Gazing at “Claques”: A Feminist Reading of Sickert’s Ada Lundberg

Something I particularly love about literary criticism is the ability to close read texts through  different critical theories and unearth distinct meanings with each lens. While the nebulousness of meaning can be frustrating for many theory students, I enjoy seeing what unlikely relationships may emerge through critical reading.

In class today, we briefly touched on Laura Mulvey’s concept of the male gaze and did a short reading of Walter Sickert’s illustrations of Ada Lundberg. When we view these images through a feminist critical lens we can see how they turn the unidirectional and hegemonic gaze of the audience on itself and into an uncomfortable critique of the role of the audience.

However, these men may not be audience at all – instead, they may be “claques”, a group of men hired to applaud performers, particularly in Paris.

The uncomfortable proximity this image takes in connection with the claques’ focus on the female performer in the foreground can be read as a redistribution of power: the female figure isn’t a passive recipient of the male gaze, but rather she powerfully and consciously constructs her world by acknowledging the male gaze and then using it to further her career.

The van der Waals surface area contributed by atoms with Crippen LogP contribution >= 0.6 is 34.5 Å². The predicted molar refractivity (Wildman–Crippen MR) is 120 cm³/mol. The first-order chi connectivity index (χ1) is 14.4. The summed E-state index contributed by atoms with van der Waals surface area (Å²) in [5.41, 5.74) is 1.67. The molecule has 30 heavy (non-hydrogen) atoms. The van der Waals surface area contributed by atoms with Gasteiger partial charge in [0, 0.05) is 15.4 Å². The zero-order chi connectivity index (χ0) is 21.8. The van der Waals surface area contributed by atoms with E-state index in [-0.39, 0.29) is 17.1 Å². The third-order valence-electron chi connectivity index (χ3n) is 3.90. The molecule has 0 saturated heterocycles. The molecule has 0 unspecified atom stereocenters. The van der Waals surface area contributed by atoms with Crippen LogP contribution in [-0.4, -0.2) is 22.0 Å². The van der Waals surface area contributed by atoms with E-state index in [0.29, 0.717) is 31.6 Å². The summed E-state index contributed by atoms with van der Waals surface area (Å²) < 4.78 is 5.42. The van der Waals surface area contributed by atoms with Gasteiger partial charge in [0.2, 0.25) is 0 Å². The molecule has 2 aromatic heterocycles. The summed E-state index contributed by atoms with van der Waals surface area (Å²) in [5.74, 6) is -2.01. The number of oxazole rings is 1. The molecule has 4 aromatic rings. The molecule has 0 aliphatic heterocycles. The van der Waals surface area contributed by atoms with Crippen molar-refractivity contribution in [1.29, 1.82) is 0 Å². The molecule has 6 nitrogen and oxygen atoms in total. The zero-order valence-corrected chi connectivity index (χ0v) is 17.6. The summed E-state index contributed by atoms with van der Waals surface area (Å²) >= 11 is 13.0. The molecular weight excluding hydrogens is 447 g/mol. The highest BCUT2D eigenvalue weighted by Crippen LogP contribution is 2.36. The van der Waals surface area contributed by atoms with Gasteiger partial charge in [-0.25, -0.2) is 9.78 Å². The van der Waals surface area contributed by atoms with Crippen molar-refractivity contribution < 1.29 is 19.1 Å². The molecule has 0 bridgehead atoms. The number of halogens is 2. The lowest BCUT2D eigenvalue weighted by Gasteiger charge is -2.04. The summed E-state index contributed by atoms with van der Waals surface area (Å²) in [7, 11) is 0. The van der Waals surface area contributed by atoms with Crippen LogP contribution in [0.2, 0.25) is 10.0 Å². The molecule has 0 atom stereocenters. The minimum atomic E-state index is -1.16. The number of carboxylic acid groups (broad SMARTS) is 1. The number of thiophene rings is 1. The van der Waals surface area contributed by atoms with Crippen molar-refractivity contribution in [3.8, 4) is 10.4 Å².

Sickert’s art admires this power, but questions the loyalty and grotesque single-mindedness of the male audience in their subjugation to a woman.

While feminist criticism came to prominence long after the creation of these images (and so I can’t say that this is truly the artist’s intention), I appreciate the opportunity that critical theory provides in unearthing unique relationships inside and among texts.

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Sickert, Walter.Bonnet et Claque: It all comes from sticking to a soldier” 1887. Oil on canvas, 41.9 x 59.7. Private Collection.
Sickert, Walter. “Ada Lundberg.” The Yellow Book 2 (July 1894): 225. The Yellow Nineties Online. Ed. Dennis Denisoff and Lorraine Janzen Kooistra. Ryerson University, 2010. Web. 19 October 2020.